Two of the commissioners smiled and glanced at each other. Commissioner Angelo Hightower surveyed the room cautiously. Commissioner John Goss stared blankly at the desk.
“Okay. Our favorite council meeting of the year,” Mayor Rinella announced in monotone. “Guys, this is exciting. We’re gonna go over the city audit.”
A car alarm sounded outside the chamber. “Uh-oh, we gotta leave!” joked the mayor as the car’s owner quickly silenced the horn.
Although it was likely a joke that the audit meeting was the “favorite” of the year, it wasn’t at all a bad thing to hear that money was coming hand over fist into Marion.
“If you look back at 2005, the first year I got here, your total revenue was $15 million,” explained a city employee. “Look at this year. Thirty-three million dollars. That says a lot.”
“So since 2006, our total revenue has more than doubled?” the mayor quizzed incredulously.
Mayor Rinella nodded. “That sends you to bed feeling good about yourselves, guys,” he offered to the commissioners.
He then stared into the crowd at one of the city’s recreation employees. “Favorite part of the night,” he deadpanned by way of summoning the man to the lectern.
“If I may brag a bit on our Marion HUB Manta Rays. I’m sporting a shirt today–” the recreation employee opened his jacket to show off a bright yellow t-shirt emblazoned with a large ray. “They finished fourth out of 15 of the non-home teams.”
After the swim team had received sufficient on-camera promotion, the mayor wrapped up. “Last week we talked about some apps that the city introduced. One was a Facebook page and the other was the Nextdoor app. Well this past week, we had some incidences of vandalism on people’s Christmas ornaments.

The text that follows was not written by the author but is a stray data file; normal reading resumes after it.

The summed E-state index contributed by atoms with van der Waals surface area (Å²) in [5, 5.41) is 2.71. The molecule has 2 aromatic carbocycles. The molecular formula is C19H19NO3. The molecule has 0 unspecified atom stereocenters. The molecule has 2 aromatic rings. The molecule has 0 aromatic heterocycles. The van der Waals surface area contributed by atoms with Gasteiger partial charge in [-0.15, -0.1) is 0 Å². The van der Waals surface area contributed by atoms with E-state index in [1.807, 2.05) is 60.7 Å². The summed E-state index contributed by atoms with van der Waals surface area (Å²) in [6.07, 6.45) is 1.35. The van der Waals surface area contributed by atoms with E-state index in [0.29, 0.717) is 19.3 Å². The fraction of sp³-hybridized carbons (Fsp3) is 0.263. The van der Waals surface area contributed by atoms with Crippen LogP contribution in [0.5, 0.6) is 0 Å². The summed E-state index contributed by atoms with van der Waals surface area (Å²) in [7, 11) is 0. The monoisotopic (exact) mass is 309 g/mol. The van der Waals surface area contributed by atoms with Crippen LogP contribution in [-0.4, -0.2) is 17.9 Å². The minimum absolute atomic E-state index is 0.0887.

“One of the people that was videoing this occurring had the Nextdoor app. So our Nextdoor app, in just one week’s time of people getting on this, is nothing more than the neighborhood watch going high tech.”
He added, “hats off to our IT department.”
He shuffled his papers and remembered that the group of students was still watching him. “You guys got any questions? Did you learn anything?”
A few in the audience mumbled replies.
“You’ve just come to one of our mild, boring meetings how we conduct city business,” Mayor Rinella said matter-of-factly. “I apologize for that.”
Well, at least he is making their teacher run laps. Perhaps that made it all worth it.
This past year, I had an AMAZING experience. I visited 12 cities and towns across North America for the “Best Thing, Worst Thing” project. The idea was simple: see as much of the city as I could, talk to as many people as I could, and ask them all the same two questions.
What is the best thing about this place?
What is the worst thing about this place?
Answering those questions can be surprisingly difficult, but it was important for me to hear about individuals’ values and experiences with their communities. I learned that a small city in conservative western Kansas thinks of itself as “progressive.” I learned that diversity in Toronto is much heralded, but also has a dark side. And I was present for a medical emergency in the desert outside Las Cruces, New Mexico.
The goal was to find out what cities are doing well to make their communities livable for residents. Then, to find out what people want that their cities aren’t providing now.
You can listen to all 12 episodes on the project page. And this week, I bring you the highlights in a special audio episode about the best of the “Best Thing, Worst Thing.” This “best of” is available on iTunes, Stitcher, Player FM and right here:
If you liked what you heard, please give the podcast a five-star rating on iTunes and like our Facebook page. There are other big projects in the works, so keep checking back!
July was noteworthy for two reasons. First: it was Mayor’s Month! That’s right, we talked on the podcast to an unprecedented four mayors from three continents. What we heard was heartwarming in some cases and tear-jerking in others.
Second: this being July, of course we saw fireworks! Mostly they were of the verbal variety. But in one case, someone actually brandished a firework in a council meeting. If you don’t remember that moment, perhaps you should browse our July Month in Review page.
And if you’re still questioning whether July’s council meetings are worth a second look, at least find out why this woman is so g–d– happy: